Jesse Luehrs > Bread-Board-0.22 > Bread::Board::Manual::Example::LogDispatch

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NAME ^

Bread::Board::Manual::Example::LogDispatch - An example of composing a dynamic Log::Dispatch object.

VERSION ^

version 0.22

SYNOPSIS ^

  my $c = container 'Logging' => as {
      service 'Logger' => (
          block => sub {
              my $s       = shift;
              my $c       = $s->parent;
              my $outputs = $c->get_sub_container('Outputs');
              my $log     = Log::Dispatch->new;
              foreach my $name ( $outputs->get_service_list ) {
                  $log->add(
                      $outputs->get_service( $name )->get
                  );
              }
              $log;
          }
      );

      container 'Outputs' => as {
          service 'File' => (
              block => sub {
                  Log::Dispatch::File->new(
                      name      => 'file',
                      min_level => 'debug',
                      filename  => 'logfile'
                  )
              }
          );
          service 'Screen' => (
              block => sub {
                  Log::Dispatch::Screen->new(
                      name      => 'screen',
                      min_level => 'warning',
                  )
              }
          );
      };
  };

  my $logger = $c->resolve( service => 'Logging/Logger' );

DESCRIPTION ^

This example was inspired by a discussion I had with Jay Shirley. He wanted to know an easy way to have a dynamic list of output types for his Log::Dispatch object.

Often with Bread::Board you will be wiring up components that are of a fixed type and set, but this is not always the case. It is in these cases when you can simply use the Bread::Board objects themselves to fetch your dependencies.

The value passed into the block of a BlockInjection service is the service itself. Calling the parent method on that service will give you the container that service is in. From there you can introspect the other containers and services any which way you want to.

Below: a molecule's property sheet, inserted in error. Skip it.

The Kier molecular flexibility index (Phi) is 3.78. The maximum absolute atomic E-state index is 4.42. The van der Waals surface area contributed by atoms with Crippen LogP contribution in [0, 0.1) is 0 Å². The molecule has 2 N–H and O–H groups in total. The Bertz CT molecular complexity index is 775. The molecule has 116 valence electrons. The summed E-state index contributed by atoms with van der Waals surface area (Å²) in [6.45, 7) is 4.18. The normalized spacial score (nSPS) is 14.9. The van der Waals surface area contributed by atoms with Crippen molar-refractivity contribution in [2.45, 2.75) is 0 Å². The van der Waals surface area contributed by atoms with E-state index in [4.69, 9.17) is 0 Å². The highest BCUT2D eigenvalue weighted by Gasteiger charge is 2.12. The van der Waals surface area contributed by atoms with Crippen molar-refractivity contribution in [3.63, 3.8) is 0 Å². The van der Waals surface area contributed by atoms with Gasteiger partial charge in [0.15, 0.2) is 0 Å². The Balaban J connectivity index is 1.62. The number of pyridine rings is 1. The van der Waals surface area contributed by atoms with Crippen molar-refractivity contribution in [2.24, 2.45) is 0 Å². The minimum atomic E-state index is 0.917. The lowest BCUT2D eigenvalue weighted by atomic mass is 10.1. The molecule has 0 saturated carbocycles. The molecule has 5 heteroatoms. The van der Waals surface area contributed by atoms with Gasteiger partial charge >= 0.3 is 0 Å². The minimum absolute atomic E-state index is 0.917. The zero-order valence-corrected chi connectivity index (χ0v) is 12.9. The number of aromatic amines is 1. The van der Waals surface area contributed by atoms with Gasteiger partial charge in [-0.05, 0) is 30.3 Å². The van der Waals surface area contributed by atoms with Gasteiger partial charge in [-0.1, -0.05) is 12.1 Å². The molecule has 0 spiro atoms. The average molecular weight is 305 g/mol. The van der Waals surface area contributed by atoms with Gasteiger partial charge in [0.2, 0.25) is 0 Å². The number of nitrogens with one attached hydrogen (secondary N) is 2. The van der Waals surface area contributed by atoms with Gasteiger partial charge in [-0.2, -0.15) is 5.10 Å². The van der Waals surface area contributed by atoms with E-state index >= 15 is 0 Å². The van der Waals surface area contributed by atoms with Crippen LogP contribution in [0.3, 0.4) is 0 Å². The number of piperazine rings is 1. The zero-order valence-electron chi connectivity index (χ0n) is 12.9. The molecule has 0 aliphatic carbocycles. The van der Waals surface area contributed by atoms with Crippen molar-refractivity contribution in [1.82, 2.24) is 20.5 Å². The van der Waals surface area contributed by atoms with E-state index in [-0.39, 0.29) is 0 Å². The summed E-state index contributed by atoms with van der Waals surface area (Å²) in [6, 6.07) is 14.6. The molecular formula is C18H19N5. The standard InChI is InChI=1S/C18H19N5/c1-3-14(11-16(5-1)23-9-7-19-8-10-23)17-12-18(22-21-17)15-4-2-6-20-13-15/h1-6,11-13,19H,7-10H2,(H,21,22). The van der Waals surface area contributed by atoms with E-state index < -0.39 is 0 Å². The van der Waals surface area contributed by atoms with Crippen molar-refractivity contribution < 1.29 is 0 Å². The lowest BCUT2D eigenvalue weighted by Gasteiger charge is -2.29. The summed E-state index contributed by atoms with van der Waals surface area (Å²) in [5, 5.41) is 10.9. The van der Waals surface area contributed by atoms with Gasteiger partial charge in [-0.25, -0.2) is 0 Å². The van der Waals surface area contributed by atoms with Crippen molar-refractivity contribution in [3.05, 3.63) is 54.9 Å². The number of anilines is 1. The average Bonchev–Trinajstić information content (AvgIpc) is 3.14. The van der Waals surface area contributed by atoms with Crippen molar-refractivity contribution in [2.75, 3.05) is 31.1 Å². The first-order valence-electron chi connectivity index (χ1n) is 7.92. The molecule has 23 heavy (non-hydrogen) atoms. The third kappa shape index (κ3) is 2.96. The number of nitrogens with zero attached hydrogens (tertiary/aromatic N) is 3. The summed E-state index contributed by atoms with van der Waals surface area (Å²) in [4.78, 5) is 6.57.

This example can be made even more dynamic if you build the 'Logging' component as a parameterized container whose parameter is the 'Ouputs' container. Here is what that would look like.

  my $logging = container 'Logging' => [ 'Outputs' ] as {
      service 'Logger' => (
          block => sub {
              my $s       = shift;
              my $c       = $s->parent;
              my $outputs = $c->get_sub_container('Outputs');
              my $log     = Log::Dispatch->new;
              foreach my $name ( $outputs->get_service_list ) {
                  $log->add(
                      $outputs->get_service( $name )->get
                  );
              }
              $log;
          }
      );
  };


  my $outputs = container 'Outputs' => as {
      service 'File' => (
          block => sub {
              Log::Dispatch::File->new(
                  name      => 'file',
                  min_level => 'debug',
                  filename  => 'logfile'
              )
          }
      );
      service 'Screen' => (
          block => sub {
              Log::Dispatch::Screen->new(
                  name      => 'screen',
                  min_level => 'warning',
              )
          }
      );
  };

  my $c  = $logging->create( Outputs => $outputs );
  my $ld = $c->resolve( service => 'Logging/Logger' );

This example illustrates how when a parameterized container is instantiated, the parameters become sub-containers of the resulting container. This makes it just as easy to fetch the 'Outputs' container and use it inside the 'Logger' service.

AUTHOR ^

Stevan Little <stevan.little@iinteractive.com>

COPYRIGHT AND LICENSE ^

Copyright 2010-2011 Infinity Interactive, Inc.

http://www.iinteractive.com

This library is free software; you can redistribute it and/or modify it under the same terms as Perl itself.

AUTHOR ^

Stevan Little <stevan@iinteractive.com>

COPYRIGHT AND LICENSE ^

This software is copyright (c) 2011 by Infinity Interactive.

This is free software; you can redistribute it and/or modify it under the same terms as the Perl 5 programming language system itself.

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